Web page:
Single Phase Full Bridge Inverter:

The main drawback of half-bridge inverter is that it requires 3-wire dc supply. This difficulty can, however, be overcome by using a single phase full bridge inverter shown in Fig. 27.39 (a). It consists of four thyristors and four diodes. In this inverter, number of thyristors and diodes is twice of that in a half-bridge inverter. This, however, does not go against full-bridge inverter because the amplitude of output voltage is doubled whereas the output power is four times in this inverter as compared to their corresponding values in the half-bridge inverter. This is evident from Fig. 27.39 (b).

Single Phase Full Bridge Inverter

The sequence of thyristor gating and output waveforms are shown in Fig. 27.39 (b). Thyristors TH1 and TH2 must be gated simultaneously at frequency f = 1/T and thyristors TH3 and TH4 must be gated 180° out of phase with these. Frequency of output voltage can be controlled by varying periodic time T.

When thyristors TH1 and TH2 conduct, the load voltage VL will be positive i.e. V and when thyristors TH3 and TH4 conduct, the load voltage VL will be negative i.e. (- V) as depicted in Fig. 27.39 (b). Diodes D1, D2, D3 and D4 serve to supply the load reactive power back to the dc supply. As depicted in Fig. 27.39 (b), the output voltage waveform is fairly rectangular and remains unaffected by the nature of load. The circuit model of single phase full bridge inverter is same as illustrated in Fig. 27.38 (a).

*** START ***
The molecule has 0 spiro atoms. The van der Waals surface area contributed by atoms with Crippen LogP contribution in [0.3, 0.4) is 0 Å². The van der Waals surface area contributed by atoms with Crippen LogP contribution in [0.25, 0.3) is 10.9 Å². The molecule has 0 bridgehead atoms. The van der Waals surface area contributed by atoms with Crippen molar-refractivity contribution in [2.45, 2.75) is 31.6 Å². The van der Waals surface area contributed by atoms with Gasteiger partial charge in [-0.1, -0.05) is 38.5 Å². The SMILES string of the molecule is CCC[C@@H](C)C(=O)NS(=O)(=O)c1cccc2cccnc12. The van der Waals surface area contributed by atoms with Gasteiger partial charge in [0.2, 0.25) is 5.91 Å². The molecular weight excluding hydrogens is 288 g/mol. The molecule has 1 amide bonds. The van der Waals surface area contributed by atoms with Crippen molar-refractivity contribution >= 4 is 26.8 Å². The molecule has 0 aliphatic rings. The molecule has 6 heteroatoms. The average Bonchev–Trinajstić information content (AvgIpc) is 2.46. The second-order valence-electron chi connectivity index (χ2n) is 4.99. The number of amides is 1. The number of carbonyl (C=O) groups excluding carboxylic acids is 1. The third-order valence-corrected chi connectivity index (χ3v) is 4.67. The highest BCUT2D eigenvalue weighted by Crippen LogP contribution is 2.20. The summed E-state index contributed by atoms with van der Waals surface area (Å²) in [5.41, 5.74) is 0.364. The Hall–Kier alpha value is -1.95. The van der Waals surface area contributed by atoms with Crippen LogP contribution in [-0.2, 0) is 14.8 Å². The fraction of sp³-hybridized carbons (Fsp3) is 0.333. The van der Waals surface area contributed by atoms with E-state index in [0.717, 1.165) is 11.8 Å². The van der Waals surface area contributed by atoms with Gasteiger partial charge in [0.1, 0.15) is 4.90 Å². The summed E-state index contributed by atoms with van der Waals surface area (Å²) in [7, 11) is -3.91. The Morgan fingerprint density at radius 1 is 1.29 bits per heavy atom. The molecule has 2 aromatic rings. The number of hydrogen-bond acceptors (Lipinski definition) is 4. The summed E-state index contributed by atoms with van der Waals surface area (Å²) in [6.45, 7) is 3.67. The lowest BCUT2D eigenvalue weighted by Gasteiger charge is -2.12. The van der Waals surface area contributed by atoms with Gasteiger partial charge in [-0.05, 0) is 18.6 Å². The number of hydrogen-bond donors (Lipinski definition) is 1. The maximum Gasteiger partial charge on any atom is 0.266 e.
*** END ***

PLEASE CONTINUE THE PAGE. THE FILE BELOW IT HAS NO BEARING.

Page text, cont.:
Single Phase Full Bridge Inverter

The load voltage and current waveforms for single phase full bridge inverter will be same as that shown in Fig. 27.38 (b) – (f), but the components conducting period will be different. In place of thyristor TH1, here two thyristors TH1 and TH2 conduct. Similarly, in place of TH2, thyristors TH3 and TH4 conduct and in place of diode D1, diodes D1 and D2 conduct, whereas instead of D2, here diodes D3 and D4 conduct.